Mimicking a Magnetic Field to Cool Electronics
Just as important as the CPU in your computer is what you use to keep it cool. If the chip gets too hot it can start to throw errors, which is bad for a personal computer and unacceptable for a server, which is why so much money is spent on cooling server farms. A team of researchers from multiple institutions including Elhuyar Fundazioa and Cambridge University have recently found a new way to apply a cooling method that may ease cooling costs.
Scientists have known about the magnetocaloric effect, which relates magnetic fields to a material's temperature and how it could be used for cooling devices for some time. Due to the required magnetic fields though, such a cooling method has been unusable within computers as the fields could disrupt operation. What the researchers have discovered is that it is possible to mimic the effect of a magnetic field on a material by straining it. That means it should be possible to cool a material using the magnetocaloric effect without risking any damage to the components around it.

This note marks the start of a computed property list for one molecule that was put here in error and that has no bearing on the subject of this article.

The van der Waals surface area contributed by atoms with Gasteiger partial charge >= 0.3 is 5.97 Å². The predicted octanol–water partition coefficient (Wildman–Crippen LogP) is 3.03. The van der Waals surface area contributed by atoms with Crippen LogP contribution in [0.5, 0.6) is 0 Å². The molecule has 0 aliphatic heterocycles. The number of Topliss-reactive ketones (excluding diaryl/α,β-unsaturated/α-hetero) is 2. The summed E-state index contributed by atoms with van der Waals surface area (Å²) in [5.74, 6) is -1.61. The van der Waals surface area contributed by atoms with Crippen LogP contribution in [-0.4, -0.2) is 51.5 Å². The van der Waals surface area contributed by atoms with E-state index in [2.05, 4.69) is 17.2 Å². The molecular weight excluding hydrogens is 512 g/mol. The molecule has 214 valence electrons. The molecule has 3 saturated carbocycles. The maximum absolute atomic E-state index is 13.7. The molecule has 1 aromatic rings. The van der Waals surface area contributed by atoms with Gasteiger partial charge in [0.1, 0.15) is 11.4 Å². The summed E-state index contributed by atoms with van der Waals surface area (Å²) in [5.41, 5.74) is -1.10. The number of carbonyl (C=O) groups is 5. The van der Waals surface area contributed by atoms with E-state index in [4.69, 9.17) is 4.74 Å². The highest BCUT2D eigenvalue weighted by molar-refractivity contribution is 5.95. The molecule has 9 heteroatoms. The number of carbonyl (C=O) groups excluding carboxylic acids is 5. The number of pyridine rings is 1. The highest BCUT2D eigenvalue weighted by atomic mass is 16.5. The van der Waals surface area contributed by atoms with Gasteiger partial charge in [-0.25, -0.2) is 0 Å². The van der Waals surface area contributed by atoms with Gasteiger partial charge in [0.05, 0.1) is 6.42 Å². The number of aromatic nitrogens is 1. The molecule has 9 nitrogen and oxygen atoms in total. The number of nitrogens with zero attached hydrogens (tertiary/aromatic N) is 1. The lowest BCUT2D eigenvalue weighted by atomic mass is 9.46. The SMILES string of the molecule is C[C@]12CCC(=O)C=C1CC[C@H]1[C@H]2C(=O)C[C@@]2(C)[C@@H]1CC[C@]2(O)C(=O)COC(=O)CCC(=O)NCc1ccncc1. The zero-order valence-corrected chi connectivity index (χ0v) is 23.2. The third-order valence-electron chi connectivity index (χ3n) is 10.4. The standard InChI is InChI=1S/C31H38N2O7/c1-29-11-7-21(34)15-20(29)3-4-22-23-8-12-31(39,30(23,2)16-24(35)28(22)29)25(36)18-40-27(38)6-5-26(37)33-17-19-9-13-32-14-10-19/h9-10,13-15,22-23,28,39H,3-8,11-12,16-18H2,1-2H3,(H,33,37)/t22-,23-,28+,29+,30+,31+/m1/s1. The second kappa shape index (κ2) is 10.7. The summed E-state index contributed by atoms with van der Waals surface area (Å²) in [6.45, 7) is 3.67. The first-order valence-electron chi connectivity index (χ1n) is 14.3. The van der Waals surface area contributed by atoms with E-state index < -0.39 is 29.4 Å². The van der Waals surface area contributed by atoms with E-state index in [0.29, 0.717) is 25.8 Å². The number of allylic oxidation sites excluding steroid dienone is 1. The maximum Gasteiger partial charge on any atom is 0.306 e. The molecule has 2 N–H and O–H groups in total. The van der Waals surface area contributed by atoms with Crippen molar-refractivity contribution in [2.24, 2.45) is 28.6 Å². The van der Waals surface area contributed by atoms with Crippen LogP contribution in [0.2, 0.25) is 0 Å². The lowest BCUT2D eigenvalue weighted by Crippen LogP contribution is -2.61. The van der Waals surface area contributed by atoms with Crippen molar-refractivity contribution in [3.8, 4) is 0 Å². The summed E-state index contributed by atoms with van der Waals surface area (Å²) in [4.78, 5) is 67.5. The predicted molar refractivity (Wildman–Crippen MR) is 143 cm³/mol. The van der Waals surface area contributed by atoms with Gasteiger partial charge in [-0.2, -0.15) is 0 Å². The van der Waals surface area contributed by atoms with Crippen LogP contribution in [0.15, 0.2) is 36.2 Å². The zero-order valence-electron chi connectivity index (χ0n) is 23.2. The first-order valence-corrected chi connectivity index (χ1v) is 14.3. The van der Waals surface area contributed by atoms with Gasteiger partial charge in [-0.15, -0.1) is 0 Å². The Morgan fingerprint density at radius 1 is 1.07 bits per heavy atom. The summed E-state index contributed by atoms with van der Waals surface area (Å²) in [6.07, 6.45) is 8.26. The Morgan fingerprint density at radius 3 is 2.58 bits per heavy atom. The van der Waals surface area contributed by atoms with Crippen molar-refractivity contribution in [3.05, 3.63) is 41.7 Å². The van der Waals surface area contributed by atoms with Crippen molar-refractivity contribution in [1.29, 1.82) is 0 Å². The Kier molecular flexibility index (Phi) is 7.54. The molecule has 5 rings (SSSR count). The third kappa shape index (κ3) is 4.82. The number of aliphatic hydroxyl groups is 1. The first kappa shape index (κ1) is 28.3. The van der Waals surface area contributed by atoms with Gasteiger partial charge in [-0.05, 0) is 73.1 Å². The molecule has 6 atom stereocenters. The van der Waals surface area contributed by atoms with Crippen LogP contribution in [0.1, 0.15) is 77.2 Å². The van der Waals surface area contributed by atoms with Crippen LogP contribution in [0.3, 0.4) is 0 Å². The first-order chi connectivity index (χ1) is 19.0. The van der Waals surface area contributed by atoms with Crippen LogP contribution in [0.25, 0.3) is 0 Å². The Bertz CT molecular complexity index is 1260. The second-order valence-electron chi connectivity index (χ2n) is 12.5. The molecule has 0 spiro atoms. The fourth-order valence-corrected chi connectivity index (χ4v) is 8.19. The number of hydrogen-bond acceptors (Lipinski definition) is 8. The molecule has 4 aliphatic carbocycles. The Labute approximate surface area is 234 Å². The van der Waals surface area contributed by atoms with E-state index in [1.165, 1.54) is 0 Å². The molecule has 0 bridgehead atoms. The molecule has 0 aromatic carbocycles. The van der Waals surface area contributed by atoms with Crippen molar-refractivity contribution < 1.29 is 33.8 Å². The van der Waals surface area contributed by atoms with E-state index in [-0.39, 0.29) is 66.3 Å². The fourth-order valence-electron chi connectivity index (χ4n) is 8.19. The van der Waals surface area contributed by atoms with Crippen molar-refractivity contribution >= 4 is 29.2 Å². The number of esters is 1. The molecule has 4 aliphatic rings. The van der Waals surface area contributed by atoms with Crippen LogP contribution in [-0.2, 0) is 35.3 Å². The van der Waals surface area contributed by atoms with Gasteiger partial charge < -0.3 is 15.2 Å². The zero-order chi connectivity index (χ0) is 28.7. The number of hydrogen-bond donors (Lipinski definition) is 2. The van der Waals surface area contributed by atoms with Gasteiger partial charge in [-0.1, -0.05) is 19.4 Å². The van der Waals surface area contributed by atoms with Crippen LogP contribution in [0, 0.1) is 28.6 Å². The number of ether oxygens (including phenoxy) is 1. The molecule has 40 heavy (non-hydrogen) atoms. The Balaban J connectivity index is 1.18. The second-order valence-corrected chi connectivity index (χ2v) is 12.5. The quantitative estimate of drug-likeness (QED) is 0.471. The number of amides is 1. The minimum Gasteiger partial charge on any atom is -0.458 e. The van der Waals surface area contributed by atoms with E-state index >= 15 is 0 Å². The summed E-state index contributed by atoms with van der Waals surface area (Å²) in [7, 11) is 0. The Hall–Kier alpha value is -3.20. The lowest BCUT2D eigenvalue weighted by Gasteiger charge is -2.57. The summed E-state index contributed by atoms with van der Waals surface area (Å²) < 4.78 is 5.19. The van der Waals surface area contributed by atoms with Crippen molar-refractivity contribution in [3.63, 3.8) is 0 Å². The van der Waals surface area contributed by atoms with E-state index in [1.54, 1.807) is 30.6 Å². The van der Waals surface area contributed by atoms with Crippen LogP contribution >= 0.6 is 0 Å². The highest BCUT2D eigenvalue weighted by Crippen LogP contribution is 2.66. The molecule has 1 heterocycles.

Conveniently, this technology should exist at the same scale as modern electronics, so if it becomes possible to produce, it will fit right in with computer components. Technically it could also be scaled up for large-scale cooling, like refrigerators, but doing so would not be economical at that size.
Source: Elhuyar Fundazioa